Creating a COVID-19 vaccine was a highly collaborative effort between scientists across different realms of biotechnology research. Among these contributing groups of scientists is Illumina, a company that has dedicated itself to genetic variation and biological function studies since 1998, sequencing DNA, and genotyping to learn gene expressions.
Chief Executive Officer of Illumina, Francis deSouza, said that he got goosebumps when he watched videos of the mRNA vaccines that his team worked so hard to develop, being dispatched on trucks to various aid locations. Illumina manufactured machines that decode genomes and its NovaSeq model is responsible for the decoding of the COVID-19 genome, which the company published online on January 10, 2020 after months of work in Wuhan after the emergence of the virus.
The company is also responsible for significantly driving down the price of genome sequencing. deSouza explains that thanks to Illumina, genome sequencing went from $150,000 in 2006, to a current price of $600. He states that his team hopes to drive down the cost to $100 per test in the future.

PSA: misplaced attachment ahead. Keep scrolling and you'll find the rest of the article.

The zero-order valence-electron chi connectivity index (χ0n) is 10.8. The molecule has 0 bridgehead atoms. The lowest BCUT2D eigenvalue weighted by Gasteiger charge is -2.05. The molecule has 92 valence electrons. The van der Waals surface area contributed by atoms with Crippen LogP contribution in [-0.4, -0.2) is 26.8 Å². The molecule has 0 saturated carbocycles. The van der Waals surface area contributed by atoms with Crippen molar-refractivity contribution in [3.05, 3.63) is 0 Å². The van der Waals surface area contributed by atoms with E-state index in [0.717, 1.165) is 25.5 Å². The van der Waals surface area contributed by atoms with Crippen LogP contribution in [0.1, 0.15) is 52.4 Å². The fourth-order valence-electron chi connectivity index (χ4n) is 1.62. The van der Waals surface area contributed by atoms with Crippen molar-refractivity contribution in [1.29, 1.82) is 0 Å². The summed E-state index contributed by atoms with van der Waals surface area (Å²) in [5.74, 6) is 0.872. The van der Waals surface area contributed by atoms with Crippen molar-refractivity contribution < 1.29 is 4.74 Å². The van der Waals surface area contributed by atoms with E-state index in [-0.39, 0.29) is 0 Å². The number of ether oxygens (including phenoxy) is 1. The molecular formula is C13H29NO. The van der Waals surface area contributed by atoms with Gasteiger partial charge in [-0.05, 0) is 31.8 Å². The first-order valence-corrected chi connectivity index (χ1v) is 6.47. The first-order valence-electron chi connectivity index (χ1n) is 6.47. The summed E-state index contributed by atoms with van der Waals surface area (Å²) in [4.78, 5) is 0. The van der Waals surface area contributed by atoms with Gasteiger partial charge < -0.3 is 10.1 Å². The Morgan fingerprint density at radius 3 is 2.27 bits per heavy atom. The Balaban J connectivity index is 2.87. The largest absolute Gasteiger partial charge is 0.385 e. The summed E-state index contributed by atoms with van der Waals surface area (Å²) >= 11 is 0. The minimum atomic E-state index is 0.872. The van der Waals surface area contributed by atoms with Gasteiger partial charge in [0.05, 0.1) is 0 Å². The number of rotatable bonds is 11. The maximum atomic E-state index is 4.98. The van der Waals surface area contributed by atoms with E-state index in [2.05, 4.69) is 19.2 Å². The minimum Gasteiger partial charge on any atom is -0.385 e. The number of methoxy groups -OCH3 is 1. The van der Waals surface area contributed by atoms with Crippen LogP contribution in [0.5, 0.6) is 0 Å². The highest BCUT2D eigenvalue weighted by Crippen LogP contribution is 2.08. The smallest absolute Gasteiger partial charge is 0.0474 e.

Beyond COVID-19 applications, Illumina has jumped into the field of cancer testing with its proposed purchase of Grail, a company which uses DNA sequencing technology developed by Illumina to create comprehensive screening tests for various types of cancer. Currently, Grail is in the middle of a clinical study that is testing 100,000 people for cancer via blood tests.
Illumina has been the largest player in the field of genomic sequencing in 2020, with nearly $656 million dollars in profits on $3.2 billion in sales, and the company hopes that this new
acquisition will help solidify its stock value and lock in potential for future endeavors.
“Grail is an important step,” said Puneet Souda, Analyst at investment bank SVB Leerink. “We are looking at a more than $50 billion market opportunity with multi-cancer screening.”
deSouza however, remains adamant that his main priority with the company is to drive down the cost of its technology to be more accessible to the masses, branding the post-COVID era as “the era of the genome.”